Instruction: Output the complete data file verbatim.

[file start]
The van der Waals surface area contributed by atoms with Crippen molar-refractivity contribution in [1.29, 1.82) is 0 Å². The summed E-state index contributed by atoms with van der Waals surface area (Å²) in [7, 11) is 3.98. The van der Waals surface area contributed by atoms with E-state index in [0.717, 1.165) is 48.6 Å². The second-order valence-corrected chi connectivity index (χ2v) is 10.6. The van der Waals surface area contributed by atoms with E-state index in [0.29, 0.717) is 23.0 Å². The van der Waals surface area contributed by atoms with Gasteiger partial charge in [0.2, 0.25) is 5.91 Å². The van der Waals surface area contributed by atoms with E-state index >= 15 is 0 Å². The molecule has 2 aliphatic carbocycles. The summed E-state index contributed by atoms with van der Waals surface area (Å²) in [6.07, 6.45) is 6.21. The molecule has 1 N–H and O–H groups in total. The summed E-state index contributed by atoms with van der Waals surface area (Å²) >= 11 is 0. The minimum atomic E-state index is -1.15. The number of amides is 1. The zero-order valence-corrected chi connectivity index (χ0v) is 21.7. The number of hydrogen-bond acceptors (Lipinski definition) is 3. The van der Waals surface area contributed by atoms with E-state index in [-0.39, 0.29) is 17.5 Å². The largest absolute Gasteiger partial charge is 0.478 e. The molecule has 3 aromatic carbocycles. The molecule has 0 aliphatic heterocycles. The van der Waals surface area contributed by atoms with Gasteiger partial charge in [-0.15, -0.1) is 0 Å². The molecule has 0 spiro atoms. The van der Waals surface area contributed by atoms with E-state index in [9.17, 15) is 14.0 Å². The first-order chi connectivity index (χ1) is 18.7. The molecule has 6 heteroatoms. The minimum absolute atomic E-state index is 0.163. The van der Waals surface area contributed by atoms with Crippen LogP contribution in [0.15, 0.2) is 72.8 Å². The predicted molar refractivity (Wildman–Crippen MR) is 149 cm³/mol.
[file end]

The van der Waals surface area contributed by atoms with Crippen molar-refractivity contribution in [1.29, 1.82) is 0 Å². The summed E-state index contributed by atoms with van der Waals surface area (Å²) in [7, 11) is 3.98. The van der Waals surface area contributed by atoms with E-state index in [0.717, 1.165) is 48.6 Å². The second-order valence-corrected chi connectivity index (χ2v) is 10.6. The van der Waals surface area contributed by atoms with E-state index in [0.29, 0.717) is 23.0 Å². The van der Waals surface area contributed by atoms with Gasteiger partial charge in [0.2, 0.25) is 5.91 Å². The van der Waals surface area contributed by atoms with E-state index >= 15 is 0 Å². The molecule has 2 aliphatic carbocycles. The summed E-state index contributed by atoms with van der Waals surface area (Å²) in [6.07, 6.45) is 6.21. The molecule has 1 N–H and O–H groups in total. The summed E-state index contributed by atoms with van der Waals surface area (Å²) >= 11 is 0. The minimum atomic E-state index is -1.15. The number of amides is 1. The zero-order valence-corrected chi connectivity index (χ0v) is 21.7. The number of hydrogen-bond acceptors (Lipinski definition) is 3. The van der Waals surface area contributed by atoms with E-state index in [-0.39, 0.29) is 17.5 Å². The largest absolute Gasteiger partial charge is 0.478 e. The molecule has 3 aromatic carbocycles. The molecule has 0 aliphatic heterocycles. The van der Waals surface area contributed by atoms with Gasteiger partial charge in [-0.15, -0.1) is 0 Å². The molecule has 0 spiro atoms. The van der Waals surface area contributed by atoms with E-state index in [9.17, 15) is 14.0 Å². The first-order chi connectivity index (χ1) is 18.7. The molecule has 6 heteroatoms. The minimum absolute atomic E-state index is 0.163. The van der Waals surface area contributed by atoms with Crippen LogP contribution in [0.15, 0.2) is 72.8 Å². The predicted molar refractivity (Wildman–Crippen MR) is 149 cm³/mol.